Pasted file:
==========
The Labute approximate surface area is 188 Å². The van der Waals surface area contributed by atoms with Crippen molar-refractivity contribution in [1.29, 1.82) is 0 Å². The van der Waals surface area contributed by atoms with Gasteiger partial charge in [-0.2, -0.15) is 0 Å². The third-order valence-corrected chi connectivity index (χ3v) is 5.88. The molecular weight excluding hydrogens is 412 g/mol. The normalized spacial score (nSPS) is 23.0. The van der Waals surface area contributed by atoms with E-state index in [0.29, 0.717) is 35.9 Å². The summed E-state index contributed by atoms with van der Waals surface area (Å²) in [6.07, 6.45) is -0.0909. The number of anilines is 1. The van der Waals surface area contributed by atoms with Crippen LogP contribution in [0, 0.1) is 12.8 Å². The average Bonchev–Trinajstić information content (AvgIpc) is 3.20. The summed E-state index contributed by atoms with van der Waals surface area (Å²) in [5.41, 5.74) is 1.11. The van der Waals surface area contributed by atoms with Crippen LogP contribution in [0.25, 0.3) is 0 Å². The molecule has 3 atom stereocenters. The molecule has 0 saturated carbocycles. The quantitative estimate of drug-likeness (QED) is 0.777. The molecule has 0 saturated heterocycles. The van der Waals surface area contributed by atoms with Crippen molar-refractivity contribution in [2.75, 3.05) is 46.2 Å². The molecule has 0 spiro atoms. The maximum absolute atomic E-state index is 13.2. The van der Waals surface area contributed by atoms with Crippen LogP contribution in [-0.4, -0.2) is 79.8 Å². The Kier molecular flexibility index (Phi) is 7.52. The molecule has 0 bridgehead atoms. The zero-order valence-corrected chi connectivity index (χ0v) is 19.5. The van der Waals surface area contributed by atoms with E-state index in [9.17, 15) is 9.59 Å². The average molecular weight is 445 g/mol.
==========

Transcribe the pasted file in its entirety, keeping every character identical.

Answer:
The Labute approximate surface area is 188 Å². The van der Waals surface area contributed by atoms with Crippen molar-refractivity contribution in [1.29, 1.82) is 0 Å². The van der Waals surface area contributed by atoms with Gasteiger partial charge in [-0.2, -0.15) is 0 Å². The third-order valence-corrected chi connectivity index (χ3v) is 5.88. The molecular weight excluding hydrogens is 412 g/mol. The normalized spacial score (nSPS) is 23.0. The van der Waals surface area contributed by atoms with E-state index in [0.29, 0.717) is 35.9 Å². The summed E-state index contributed by atoms with van der Waals surface area (Å²) in [6.07, 6.45) is -0.0909. The number of anilines is 1. The van der Waals surface area contributed by atoms with Crippen LogP contribution in [0, 0.1) is 12.8 Å². The average Bonchev–Trinajstić information content (AvgIpc) is 3.20. The summed E-state index contributed by atoms with van der Waals surface area (Å²) in [5.41, 5.74) is 1.11. The van der Waals surface area contributed by atoms with Crippen LogP contribution in [0.25, 0.3) is 0 Å². The molecule has 3 atom stereocenters. The molecule has 0 saturated carbocycles. The quantitative estimate of drug-likeness (QED) is 0.777. The molecule has 0 saturated heterocycles. The van der Waals surface area contributed by atoms with Crippen molar-refractivity contribution in [2.75, 3.05) is 46.2 Å². The molecule has 0 spiro atoms. The maximum absolute atomic E-state index is 13.2. The van der Waals surface area contributed by atoms with Crippen LogP contribution in [-0.4, -0.2) is 79.8 Å². The Kier molecular flexibility index (Phi) is 7.52. The molecule has 0 bridgehead atoms. The zero-order valence-corrected chi connectivity index (χ0v) is 19.5. The van der Waals surface area contributed by atoms with E-state index in [9.17, 15) is 9.59 Å². The average molecular weight is 445 g/mol.